HR Expert: Languages at Work

HR Expert: Languages at Work

Q- My client has received complaints from some staff who feel excluded when two employees regularly speak to each other in their native language at work. What should they do about this?

A- Many organisations benefit from having a diverse and multicultural workforce. However, a common issue can occur, as in the example explained by your client, whereby certain employees feel excluded when colleagues regularly converse in their native language at work.

When faced with this problem your client must not dismiss it. They should instead hold a discussion with whoever is making the complaint to understand the impact this is having on their organisation. They should consider taking action if the employee fears that they are missing out on valuable work-related information as a result, or if this is creating a negative atmosphere at work.

At the same time, it is important that your client does not rush into a knee-jerk reaction and instead takes time to assess their options. It would not be appropriate for your client to simply place a total ban on these individuals speaking their native language in the workplace. Although language is not a protected characteristic under the Equality Act 2010, this is closely related to the characteristics of race and nationality and could result in claims of discrimination being brought against them.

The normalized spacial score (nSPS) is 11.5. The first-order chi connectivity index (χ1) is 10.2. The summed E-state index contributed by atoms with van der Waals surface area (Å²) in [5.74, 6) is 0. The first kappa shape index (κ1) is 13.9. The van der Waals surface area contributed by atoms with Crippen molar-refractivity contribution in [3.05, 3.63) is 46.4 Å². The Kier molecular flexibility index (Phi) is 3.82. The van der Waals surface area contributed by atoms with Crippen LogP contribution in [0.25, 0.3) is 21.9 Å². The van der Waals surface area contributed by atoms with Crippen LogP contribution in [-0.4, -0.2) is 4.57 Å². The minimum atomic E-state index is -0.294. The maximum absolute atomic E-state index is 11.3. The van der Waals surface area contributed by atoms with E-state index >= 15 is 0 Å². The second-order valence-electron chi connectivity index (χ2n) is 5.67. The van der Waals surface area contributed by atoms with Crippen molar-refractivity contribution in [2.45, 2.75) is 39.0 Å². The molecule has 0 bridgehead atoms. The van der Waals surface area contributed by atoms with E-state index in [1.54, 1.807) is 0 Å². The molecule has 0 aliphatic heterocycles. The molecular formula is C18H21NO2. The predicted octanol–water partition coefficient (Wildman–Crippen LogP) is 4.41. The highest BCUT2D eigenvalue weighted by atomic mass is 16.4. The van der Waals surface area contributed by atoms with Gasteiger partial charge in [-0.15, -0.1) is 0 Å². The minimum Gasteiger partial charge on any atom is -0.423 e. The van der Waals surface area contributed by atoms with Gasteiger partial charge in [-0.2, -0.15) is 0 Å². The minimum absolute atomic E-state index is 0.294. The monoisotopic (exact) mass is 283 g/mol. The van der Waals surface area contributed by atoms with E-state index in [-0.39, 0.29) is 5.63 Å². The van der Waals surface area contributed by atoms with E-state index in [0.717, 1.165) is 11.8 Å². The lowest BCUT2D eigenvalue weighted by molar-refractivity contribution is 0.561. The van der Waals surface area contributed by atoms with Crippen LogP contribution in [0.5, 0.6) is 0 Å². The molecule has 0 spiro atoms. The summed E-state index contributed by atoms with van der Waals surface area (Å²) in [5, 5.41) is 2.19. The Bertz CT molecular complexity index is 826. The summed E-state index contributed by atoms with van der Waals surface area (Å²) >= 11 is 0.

If your client feels it is necessary for individuals to speak English at work, then they may choose to introduce a blanket rule that requires all staff to communicate with each other in English during working time. However, your client should be aware that this could still indirectly discriminate against those for whom English is not their first language as it would place these individuals at a particular disadvantage. To justify this your client must be able to prove there is a valid business reason for requiring staff to communicate in English, such as to avoid serious miscommunications or to maintain employee relations. Even then it would not be appropriate to enforce this rule during designated break times or work social events.

Your client should also talk with the two employees in question before they introduce any rule. This will give your client the opportunity to understand if they are speaking in their own language because they feel uncomfortable speaking English if so this should be taken into consideration before making a final decision. In this situation, your client may wish to hold off on introducing an official rule and instead encourage staff to communicate in English wherever possible, whilst providing English language support to those who need it.

The situation facing your client is a complicated one and will need to be handled with care. It is important to discuss this matter with the affected individuals and weigh up the potential risks before settling on a response that would be considered reasonable under the circumstances.

AEScott